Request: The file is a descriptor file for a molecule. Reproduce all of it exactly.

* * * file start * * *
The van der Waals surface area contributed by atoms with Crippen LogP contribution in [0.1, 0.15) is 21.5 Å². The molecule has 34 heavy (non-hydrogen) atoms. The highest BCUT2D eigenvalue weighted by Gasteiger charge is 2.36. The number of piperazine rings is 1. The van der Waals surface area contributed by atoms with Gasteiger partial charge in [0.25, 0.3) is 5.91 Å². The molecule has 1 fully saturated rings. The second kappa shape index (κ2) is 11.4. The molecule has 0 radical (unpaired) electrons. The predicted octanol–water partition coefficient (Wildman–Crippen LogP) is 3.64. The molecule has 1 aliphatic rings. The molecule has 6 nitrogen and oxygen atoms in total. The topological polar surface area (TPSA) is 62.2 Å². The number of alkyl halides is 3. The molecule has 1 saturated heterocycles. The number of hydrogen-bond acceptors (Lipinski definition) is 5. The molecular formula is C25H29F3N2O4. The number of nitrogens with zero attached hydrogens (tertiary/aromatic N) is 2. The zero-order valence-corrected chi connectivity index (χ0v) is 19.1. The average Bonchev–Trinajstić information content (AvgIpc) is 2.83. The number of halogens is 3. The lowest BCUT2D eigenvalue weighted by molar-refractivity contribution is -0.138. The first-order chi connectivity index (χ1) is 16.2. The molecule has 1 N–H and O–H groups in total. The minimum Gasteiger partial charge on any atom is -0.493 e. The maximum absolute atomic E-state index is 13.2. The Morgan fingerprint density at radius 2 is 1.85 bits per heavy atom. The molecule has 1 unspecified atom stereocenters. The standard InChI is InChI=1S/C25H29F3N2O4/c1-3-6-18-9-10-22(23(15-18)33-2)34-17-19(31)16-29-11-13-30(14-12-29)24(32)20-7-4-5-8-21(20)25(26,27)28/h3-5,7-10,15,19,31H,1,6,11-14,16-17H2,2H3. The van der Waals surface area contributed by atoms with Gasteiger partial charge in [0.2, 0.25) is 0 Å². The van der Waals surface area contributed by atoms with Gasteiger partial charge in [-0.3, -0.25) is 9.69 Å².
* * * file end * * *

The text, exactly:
The van der Waals surface area contributed by atoms with Crippen LogP contribution in [0.1, 0.15) is 21.5 Å². The molecule has 34 heavy (non-hydrogen) atoms. The highest BCUT2D eigenvalue weighted by Gasteiger charge is 2.36. The number of piperazine rings is 1. The van der Waals surface area contributed by atoms with Gasteiger partial charge in [0.25, 0.3) is 5.91 Å². The molecule has 1 fully saturated rings. The second kappa shape index (κ2) is 11.4. The molecule has 0 radical (unpaired) electrons. The predicted octanol–water partition coefficient (Wildman–Crippen LogP) is 3.64. The molecule has 1 aliphatic rings. The molecule has 6 nitrogen and oxygen atoms in total. The topological polar surface area (TPSA) is 62.2 Å². The number of alkyl halides is 3. The molecule has 1 saturated heterocycles. The number of hydrogen-bond acceptors (Lipinski definition) is 5. The molecular formula is C25H29F3N2O4. The number of nitrogens with zero attached hydrogens (tertiary/aromatic N) is 2. The zero-order valence-corrected chi connectivity index (χ0v) is 19.1. The average Bonchev–Trinajstić information content (AvgIpc) is 2.83. The number of halogens is 3. The lowest BCUT2D eigenvalue weighted by molar-refractivity contribution is -0.138. The first-order chi connectivity index (χ1) is 16.2. The molecule has 1 N–H and O–H groups in total. The minimum Gasteiger partial charge on any atom is -0.493 e. The maximum absolute atomic E-state index is 13.2. The Morgan fingerprint density at radius 2 is 1.85 bits per heavy atom. The molecule has 1 unspecified atom stereocenters. The standard InChI is InChI=1S/C25H29F3N2O4/c1-3-6-18-9-10-22(23(15-18)33-2)34-17-19(31)16-29-11-13-30(14-12-29)24(32)20-7-4-5-8-21(20)25(26,27)28/h3-5,7-10,15,19,31H,1,6,11-14,16-17H2,2H3. The van der Waals surface area contributed by atoms with Gasteiger partial charge in [0.2, 0.25) is 0 Å². The van der Waals surface area contributed by atoms with Gasteiger partial charge in [-0.3, -0.25) is 9.69 Å².